Second Mongol invasion of Poland

The second Mongol invasion of Poland was carried out by General Boroldai (Burundai) of the Golden Horde in 1259–1260. During this invasion the cities of Sandomierz, Kraków, Lublin, Zawichost, and Bytom were sacked by the Mongols for the second time.[4][5]

Second Mongol invasion of Poland
Part of the Mongol invasion of Europe

Martyrdom of Sadok and 48 Dominican martyrs of Sandomierz during the Second Mongol invasion of Poland.
Datelate 1259-early 1260
Parts of southern and eastern Poland
Result Mongol victory
Golden Horde

Polish duchies:

Commanders and leaders
Bolesław V the Chaste
various others


  • 6,000 infantry
  • 3,000 cavalry
Casualties and losses
Light Heavy



The invasion began in late 1259, after a powerful Mongol army had been sent to the Kingdom of Galicia–Volhynia in order to punish King Daniel of Galicia for his independent actions. King Daniel had to comply to Mongol demands, and in 1258, his forces joined the Mongols in the raid on the Grand Duchy of Lithuania. To weaken Daniel's position, the Golden Horde decided to attack his allies, Hungarian King Béla IV, and Duke of Kraków, Bolesław V the Chaste.[citation needed]

The purpose of the invasion was to loot the divided Kingdom of Poland (see Testament of Bolesław III Krzywousty), and to weaken Duke of Kraków Bolesław V the Chaste, whose province, Lesser Poland, began a process of fast development. According to the Mongol plan, the invaders were to enter Lesser Poland east of Lublin, and head towards Zawichost. After crossing the Vistula, the Mongol army was to break into two columns, operating north and south of the Holy Cross Mountains. The columns were to unite near Chęciny, and then head southwards, to Kraków. Altogether, Mongol forces under Boroldai were 30,000 strong, with Ruthenian units of King Daniel of Galicia, his brother Vasilko Romanovich, Kipchaks and probably Lithuanians or Yotvingians.[citation needed]

The events that took place in the Kingdom of Galicia–Volhynia echoed in Lesser Poland, and in late 1258, preparations for the defence of Kraków began. The work was quickly abandoned, and Piast dynasty dukes returned to their internal quarrels. In October 1259, right before the invasion, Duke of Greater Poland Bolesław the Pious allied himself with Duke Bolesław V the Chaste and Duke of Mazovia Siemowit I, in order to attack Duke of Kujawy, Casimir I of Kuyavia. A few weeks later, Lesser Poland was invaded by the Mongol hordes.[citation needed]

The Mongolian army concentrated near Chełm, and after capturing Polish towns east of the Vistula, the invaders appeared at Sandomierz (early December 1259). Boroldai ordered Ruthenian auxiliary units to besiege and capture the city, while main Mongol forces marched westwards toward the Holy Cross Mountains. Their march was marked by an orgy of destruction; among others, ancient abbeys of Koprzywnica and Wąchock were looted (most probably, they failed to capture the Łysa Góra Benedictine Abbey). The Mongols limited their advance to Radom in the north and Sulejów in the west, and did not enter other Polish provinces. The two columns of the invading army joined forces near Kielce and Chęciny, in mid-January 1260.[citation needed]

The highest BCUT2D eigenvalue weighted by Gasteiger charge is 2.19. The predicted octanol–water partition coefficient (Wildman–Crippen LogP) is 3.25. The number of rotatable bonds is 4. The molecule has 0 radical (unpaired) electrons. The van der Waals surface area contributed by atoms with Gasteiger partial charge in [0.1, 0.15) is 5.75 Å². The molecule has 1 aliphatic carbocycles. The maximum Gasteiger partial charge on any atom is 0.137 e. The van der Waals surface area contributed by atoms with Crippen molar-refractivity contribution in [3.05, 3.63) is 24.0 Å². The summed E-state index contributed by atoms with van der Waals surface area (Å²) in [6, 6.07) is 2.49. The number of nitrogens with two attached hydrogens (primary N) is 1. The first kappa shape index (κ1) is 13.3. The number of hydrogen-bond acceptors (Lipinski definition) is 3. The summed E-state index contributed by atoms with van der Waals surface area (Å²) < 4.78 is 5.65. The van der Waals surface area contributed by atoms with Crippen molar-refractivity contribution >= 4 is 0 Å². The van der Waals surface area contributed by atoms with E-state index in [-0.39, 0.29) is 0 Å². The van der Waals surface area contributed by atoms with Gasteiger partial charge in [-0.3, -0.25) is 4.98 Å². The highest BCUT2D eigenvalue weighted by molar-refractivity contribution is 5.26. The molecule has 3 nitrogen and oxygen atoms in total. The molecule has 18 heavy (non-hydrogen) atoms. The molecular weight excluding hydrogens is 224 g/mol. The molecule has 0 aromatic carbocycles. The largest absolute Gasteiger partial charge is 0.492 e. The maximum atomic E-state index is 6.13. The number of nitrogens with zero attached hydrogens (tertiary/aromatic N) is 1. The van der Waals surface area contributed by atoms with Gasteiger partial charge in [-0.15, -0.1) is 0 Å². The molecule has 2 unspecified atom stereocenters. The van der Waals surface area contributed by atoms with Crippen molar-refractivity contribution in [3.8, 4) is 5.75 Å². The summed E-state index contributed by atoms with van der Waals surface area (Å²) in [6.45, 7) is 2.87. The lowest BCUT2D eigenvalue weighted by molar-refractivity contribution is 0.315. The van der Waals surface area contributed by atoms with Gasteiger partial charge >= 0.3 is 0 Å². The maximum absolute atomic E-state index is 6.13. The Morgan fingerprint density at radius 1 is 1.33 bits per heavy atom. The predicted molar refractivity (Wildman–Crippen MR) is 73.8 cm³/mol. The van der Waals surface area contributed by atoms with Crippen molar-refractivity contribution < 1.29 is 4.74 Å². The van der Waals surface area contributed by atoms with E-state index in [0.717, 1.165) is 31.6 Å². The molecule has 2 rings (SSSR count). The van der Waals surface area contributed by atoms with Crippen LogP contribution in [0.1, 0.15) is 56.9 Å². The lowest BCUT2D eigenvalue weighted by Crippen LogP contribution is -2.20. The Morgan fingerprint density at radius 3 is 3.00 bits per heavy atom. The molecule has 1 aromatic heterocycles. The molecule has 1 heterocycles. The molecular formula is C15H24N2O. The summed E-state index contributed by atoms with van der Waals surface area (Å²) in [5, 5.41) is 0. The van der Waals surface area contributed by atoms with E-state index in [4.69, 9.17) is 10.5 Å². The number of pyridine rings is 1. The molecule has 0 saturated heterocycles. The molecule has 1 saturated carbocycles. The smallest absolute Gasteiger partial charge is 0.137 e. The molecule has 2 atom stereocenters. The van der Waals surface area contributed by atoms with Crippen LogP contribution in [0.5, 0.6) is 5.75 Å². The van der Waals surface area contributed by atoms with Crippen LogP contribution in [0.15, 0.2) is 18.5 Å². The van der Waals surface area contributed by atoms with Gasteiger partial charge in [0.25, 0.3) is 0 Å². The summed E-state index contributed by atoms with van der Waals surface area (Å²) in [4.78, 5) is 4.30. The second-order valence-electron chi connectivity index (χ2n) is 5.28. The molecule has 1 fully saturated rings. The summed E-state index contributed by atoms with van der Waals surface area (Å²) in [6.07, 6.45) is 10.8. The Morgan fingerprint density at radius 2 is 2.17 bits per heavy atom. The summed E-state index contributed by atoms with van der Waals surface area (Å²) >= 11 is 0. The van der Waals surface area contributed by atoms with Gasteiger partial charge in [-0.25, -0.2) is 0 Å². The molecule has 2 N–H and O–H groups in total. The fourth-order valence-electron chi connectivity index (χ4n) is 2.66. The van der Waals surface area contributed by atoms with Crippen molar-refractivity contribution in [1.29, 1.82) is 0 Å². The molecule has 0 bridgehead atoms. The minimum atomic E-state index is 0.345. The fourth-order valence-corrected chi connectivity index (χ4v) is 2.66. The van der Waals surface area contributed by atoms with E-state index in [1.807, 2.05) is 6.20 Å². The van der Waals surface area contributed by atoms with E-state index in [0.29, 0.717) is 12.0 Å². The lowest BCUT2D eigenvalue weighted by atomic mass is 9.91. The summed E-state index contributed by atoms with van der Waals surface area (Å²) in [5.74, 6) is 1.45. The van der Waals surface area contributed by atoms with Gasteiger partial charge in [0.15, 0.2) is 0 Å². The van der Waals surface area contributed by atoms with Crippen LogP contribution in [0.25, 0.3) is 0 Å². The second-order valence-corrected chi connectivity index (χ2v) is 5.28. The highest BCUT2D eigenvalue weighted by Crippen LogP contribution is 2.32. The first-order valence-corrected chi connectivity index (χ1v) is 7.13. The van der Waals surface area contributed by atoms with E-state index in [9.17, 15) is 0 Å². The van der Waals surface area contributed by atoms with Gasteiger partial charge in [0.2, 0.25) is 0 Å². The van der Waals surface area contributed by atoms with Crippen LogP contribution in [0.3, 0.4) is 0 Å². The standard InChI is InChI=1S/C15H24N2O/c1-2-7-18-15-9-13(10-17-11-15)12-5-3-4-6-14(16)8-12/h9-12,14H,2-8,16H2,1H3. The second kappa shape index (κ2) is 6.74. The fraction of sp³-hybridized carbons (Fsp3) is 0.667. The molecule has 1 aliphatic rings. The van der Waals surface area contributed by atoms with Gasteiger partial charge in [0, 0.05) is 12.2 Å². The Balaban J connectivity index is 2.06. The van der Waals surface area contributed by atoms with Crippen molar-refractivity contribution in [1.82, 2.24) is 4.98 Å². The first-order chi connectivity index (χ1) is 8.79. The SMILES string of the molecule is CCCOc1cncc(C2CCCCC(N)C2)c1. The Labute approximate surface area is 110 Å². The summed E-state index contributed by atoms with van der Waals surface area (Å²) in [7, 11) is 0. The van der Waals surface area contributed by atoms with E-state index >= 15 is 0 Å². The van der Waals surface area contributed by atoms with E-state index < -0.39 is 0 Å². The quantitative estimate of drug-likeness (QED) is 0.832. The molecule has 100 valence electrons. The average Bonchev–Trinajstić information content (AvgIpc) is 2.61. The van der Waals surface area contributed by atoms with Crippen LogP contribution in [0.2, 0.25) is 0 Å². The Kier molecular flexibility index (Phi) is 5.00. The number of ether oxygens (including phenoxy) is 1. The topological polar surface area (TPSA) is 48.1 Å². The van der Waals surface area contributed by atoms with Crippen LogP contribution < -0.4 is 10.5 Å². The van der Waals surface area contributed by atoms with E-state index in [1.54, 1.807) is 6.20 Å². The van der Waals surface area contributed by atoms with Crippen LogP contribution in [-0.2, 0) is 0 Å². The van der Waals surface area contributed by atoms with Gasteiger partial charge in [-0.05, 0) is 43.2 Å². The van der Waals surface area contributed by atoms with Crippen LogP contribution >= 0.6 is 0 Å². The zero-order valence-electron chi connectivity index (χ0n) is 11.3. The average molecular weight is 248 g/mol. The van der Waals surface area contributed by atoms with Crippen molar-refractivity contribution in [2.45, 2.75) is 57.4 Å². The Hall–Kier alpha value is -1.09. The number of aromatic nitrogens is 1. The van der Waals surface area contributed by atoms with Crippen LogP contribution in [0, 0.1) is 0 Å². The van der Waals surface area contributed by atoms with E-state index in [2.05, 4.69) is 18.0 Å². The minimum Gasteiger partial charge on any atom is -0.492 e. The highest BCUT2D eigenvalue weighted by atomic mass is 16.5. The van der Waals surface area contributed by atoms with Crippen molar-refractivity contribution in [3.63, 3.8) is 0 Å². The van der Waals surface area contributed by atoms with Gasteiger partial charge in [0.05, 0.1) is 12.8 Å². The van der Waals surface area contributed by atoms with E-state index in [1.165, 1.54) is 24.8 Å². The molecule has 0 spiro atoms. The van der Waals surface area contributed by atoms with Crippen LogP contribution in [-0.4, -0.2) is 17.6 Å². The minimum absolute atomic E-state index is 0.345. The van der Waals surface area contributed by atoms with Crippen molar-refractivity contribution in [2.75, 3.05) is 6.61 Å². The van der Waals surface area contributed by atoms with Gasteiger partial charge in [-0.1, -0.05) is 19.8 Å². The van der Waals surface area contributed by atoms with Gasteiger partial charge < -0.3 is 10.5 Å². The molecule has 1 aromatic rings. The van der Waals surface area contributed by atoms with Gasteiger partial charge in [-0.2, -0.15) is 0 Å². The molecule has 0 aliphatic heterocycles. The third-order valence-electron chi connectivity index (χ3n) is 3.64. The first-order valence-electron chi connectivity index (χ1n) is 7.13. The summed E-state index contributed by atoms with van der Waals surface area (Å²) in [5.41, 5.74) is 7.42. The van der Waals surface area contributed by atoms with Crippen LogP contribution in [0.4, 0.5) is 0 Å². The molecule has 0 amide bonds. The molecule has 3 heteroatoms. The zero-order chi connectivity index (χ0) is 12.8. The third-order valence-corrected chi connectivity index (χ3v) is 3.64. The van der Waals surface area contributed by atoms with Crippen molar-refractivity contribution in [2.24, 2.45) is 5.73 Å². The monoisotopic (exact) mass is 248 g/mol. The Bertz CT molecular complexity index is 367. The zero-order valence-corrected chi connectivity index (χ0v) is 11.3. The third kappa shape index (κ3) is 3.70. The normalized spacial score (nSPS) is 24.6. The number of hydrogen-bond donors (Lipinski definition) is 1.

At the same time, the siege of Sandomierz continued. Defenders of the city fiercely resisted all attacks of the Mongol and Ruthenian forces. After several weeks, Mongol leaders began negotiations with the Poles, who were commanded by a man named Piotr of Krepa. Ruthenian princes, which took part in the siege, advised Piotr of Krepa to accept Mongol offers, and abandon Sandomierz, in exchange of safe passage for all residents of the city. Finally, facing hunger and epidemics, the Poles left Sandomierz on February 2, 1260; the Mongols broke their promise and massacred the civilians and the defenders. The city itself was looted and burned to the ground.[citation needed]

On February 5, main Mongol forces abandoned Sandomierz. All units joined forces on February 10–12, and entered densely populated southern Lesser Poland. After looting the abbeys at Jędrzejów, Mogiła, Szczyrzyc and Miechów, the invaders flooded the region in an orgy of murder and destruction. In the second half of February, the Mongols reached Kraków, quickly capturing the city, but without the Wawel Hill, which was fortified and defended. To prevent Silesian Piast dukes from sending their support to Lesser Poland, Boroldai sent some units to the area of Bytom. Duke Bolesław V the Chaste himself fled to Sieradz, with his wife Kinga of Poland.[citation needed]

In late March 1260, the Mongols left Lesser Poland eastward along the Carpathian foothills.[citation needed]



Lesser Poland was devastated by the invasion, with the Mongols acquiring much rich loot from their expedition. Some 10,000 Poles were taken with the Mongol invaders as slaves. Through this invasion, the Golden Horde successfully managed to destroy Bolesław’s anti-Mongol alliance and fully subjugate the Kingdom of Galicia–Volhynia.[citation needed]


  1. ^ Trawinski, A. (2017). The Clash of Civilizations. Page Publishing Inc. ISBN 9781635687125.
  2. ^ Florin Curta (2019). "Catastrophe, Pax Mongolica, and Globalization". Eastern Europe in the Middle Ages (500-1300) (2 vols). pp. 699–717. doi:10.1163/9789004395190_033. ISBN 9789004342576. S2CID 203312568.
  3. ^ Stanisław Krakowski, Polska w walce z najazdami tatarskimi w XIII wieku, MON, 1956, pp. 181-201
  4. ^ Aleksander Gieysztor; Stefan Kieniewicz; Emanuel Rostworowski (1979). History of Poland (2 ed.). PWN, Polish Scientific Publishers. p. 93. ISBN 978-83-01-00392-0.
  5. ^ Laurențiu Rădvan (2010). At Europe's Borders: Medieval Towns in the Romanian Principalities. BRILL. p. 34. ISBN 978-90-04-18010-9.